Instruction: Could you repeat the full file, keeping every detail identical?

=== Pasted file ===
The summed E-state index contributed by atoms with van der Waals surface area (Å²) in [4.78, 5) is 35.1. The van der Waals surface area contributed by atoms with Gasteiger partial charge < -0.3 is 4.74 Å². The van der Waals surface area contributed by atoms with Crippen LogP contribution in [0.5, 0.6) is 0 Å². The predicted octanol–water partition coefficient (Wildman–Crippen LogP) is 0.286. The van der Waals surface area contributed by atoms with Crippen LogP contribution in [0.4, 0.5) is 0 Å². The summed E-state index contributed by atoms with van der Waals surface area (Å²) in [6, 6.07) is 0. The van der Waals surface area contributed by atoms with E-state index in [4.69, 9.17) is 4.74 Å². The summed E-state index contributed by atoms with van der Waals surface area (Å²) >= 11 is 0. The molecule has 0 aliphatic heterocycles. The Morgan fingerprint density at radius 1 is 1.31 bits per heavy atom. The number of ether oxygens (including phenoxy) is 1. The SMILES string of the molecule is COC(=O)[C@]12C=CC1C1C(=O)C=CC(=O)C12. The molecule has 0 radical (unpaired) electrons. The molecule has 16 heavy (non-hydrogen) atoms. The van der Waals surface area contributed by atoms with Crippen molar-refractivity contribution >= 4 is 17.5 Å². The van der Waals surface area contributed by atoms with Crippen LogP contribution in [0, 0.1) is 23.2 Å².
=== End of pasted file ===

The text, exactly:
The summed E-state index contributed by atoms with van der Waals surface area (Å²) in [4.78, 5) is 35.1. The van der Waals surface area contributed by atoms with Gasteiger partial charge < -0.3 is 4.74 Å². The van der Waals surface area contributed by atoms with Crippen LogP contribution in [0.5, 0.6) is 0 Å². The predicted octanol–water partition coefficient (Wildman–Crippen LogP) is 0.286. The van der Waals surface area contributed by atoms with Crippen LogP contribution in [0.4, 0.5) is 0 Å². The summed E-state index contributed by atoms with van der Waals surface area (Å²) in [6, 6.07) is 0. The van der Waals surface area contributed by atoms with E-state index in [4.69, 9.17) is 4.74 Å². The summed E-state index contributed by atoms with van der Waals surface area (Å²) >= 11 is 0. The molecule has 0 aliphatic heterocycles. The Morgan fingerprint density at radius 1 is 1.31 bits per heavy atom. The number of ether oxygens (including phenoxy) is 1. The SMILES string of the molecule is COC(=O)[C@]12C=CC1C1C(=O)C=CC(=O)C12. The molecule has 0 radical (unpaired) electrons. The molecule has 16 heavy (non-hydrogen) atoms. The van der Waals surface area contributed by atoms with Crippen molar-refractivity contribution >= 4 is 17.5 Å². The van der Waals surface area contributed by atoms with Crippen LogP contribution in [0, 0.1) is 23.2 Å².